Actor Ryan Kwanten talks Griff the Invisible, shooting in his hometown of Sydney, Australia, Knights of Badassdom, 7500, and more.
Australian actor Ryan Kwanten is best known for portraying Jason Stackhouse in the hit HBO vampire series True Blood. The actor got to step outside the vampire world and into the superhero genre with Griff the Invisible, which arrives on Blu-ray and DVD November 15. Ryan Kwanten stars as Griff, a meek office worker who is hassled by his co-workers, but at night, he is Griff the Invisible, who hits the streets in search of crimes to stop. I recently had to chance to speak with Ryan Kwanten over the phone about Griff the Invisible and much more. Here's what he had to say.
Could you talk about first cracking open the script and your initial reaction to it?
Ryan Kwanten: Yeah. Reading the script was very much like going to the movies. When you go to the movies, you probably only see a good handful of films in a year, in terms of those which really affect you. You sort of go in, sometimes, with a cynical 'this is not going to rock my world' kind of attitude. This one, straight out of the gate, rocked my world. I continued to read, expecting it to fall into some kind of formula, or being able to predict what was going to happen, and it never did that. It just continued to get better and better. I remember I started to read it in my kitchen, and I never left the kitchen. I was still standing when I finished reading it. Then, I said to myself, 'Whatever I have to do to get on this film, beg, borrow, steal, kill, I'll make it happen.' I ended up putting myself on tape four or five times for the director, and yeah, I either convinced him through talent or just sheer tenacity. I'm not sure.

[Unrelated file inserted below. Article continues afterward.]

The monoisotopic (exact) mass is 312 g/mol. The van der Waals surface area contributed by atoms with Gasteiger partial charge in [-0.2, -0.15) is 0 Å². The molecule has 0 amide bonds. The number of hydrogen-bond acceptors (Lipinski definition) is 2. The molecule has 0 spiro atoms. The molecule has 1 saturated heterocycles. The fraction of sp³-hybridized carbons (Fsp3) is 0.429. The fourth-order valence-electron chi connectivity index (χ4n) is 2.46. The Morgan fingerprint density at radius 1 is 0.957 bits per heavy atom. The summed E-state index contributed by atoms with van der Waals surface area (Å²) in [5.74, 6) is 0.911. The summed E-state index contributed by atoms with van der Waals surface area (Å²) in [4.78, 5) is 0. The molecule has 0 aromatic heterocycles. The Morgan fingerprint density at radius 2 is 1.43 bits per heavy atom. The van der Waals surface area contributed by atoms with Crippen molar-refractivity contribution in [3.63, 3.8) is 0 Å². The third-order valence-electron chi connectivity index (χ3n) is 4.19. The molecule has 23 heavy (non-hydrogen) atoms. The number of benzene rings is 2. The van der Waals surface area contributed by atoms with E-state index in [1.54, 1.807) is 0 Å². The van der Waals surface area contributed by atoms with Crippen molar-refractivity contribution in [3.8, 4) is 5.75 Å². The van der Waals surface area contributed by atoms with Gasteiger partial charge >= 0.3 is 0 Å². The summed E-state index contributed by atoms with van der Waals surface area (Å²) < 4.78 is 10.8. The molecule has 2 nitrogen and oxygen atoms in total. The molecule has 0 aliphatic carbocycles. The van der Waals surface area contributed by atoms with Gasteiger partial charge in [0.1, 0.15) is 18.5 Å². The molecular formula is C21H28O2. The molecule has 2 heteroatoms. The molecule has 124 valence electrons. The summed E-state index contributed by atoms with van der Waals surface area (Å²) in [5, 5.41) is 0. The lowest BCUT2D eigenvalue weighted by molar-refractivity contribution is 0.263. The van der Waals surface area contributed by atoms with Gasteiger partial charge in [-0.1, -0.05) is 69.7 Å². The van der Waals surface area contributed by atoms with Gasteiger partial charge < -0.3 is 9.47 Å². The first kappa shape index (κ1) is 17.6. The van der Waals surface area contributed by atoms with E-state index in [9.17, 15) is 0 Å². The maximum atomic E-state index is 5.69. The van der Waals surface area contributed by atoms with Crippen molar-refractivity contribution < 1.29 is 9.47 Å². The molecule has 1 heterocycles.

Well, whatever works.
Ryan Kwanten: Exactly!
(Director) Leon (Ford) was an actor for many years. I've talked to a lot of actors who worked with directors who have acted before, so can you talk about how that background helps you, as an actor, with a director like Leon?
Ryan Kwanten: Yeah, I really felt like the character, in and of itself, was the character of a lifetime. I rarely get to play someone like that, and to have an actor like Leon, was a great vote of confidence. He knew the processes that an actor has to go through, not just getting into character, but staying in character, and making little tweaks along the way. He was very sensitive and very open to my suggestions. We really had a great, symbiotic relationship.
Did you delve into any kind of superhero research before you started playing Griff, or did you just want to craft your own version of this kind of character?
Ryan Kwanten: It's definitely our version of a superhero character. It's like a nice amalgamation of a few different ones. Spider-Man and Batman were some of the bigger influences, and there were some manga characters in there as well. Then it was all about coming up with what would be in Griff's head, what he would imagine. I felt it was a shout-out to those superheroes, I guess, but there was also a unique element to it as well.
Can you talk about working with the rest of the cast like Maeve Dermody and others. Did you have a lot of time to get to know them before shooting began?
Ryan Kwanten: No, I had actually just come straight off another film, onto Griff. There was very little bonding time before this, but it sort of worked to our advantage, because Griff was sort of this awkward kind of a character, and very much a loner. Leon sort of set up, even in pre-production, we had a couple of days of rehearsals, Leon set up these, I guess I would call it like a treasure hunt. Maeve, the actress playing Melody, she was on one side of the thing and I was on the other, and we'd get these little pieces of the puzzle, and we'd find ourselves in the heart of the city. We all had to find the right kind of clues and sort of get there. There were little things like that which really helped us find the characters and find each other.
I believe you went home to shoot this, back in Sydney. What was it like to go home and work on a movie like this?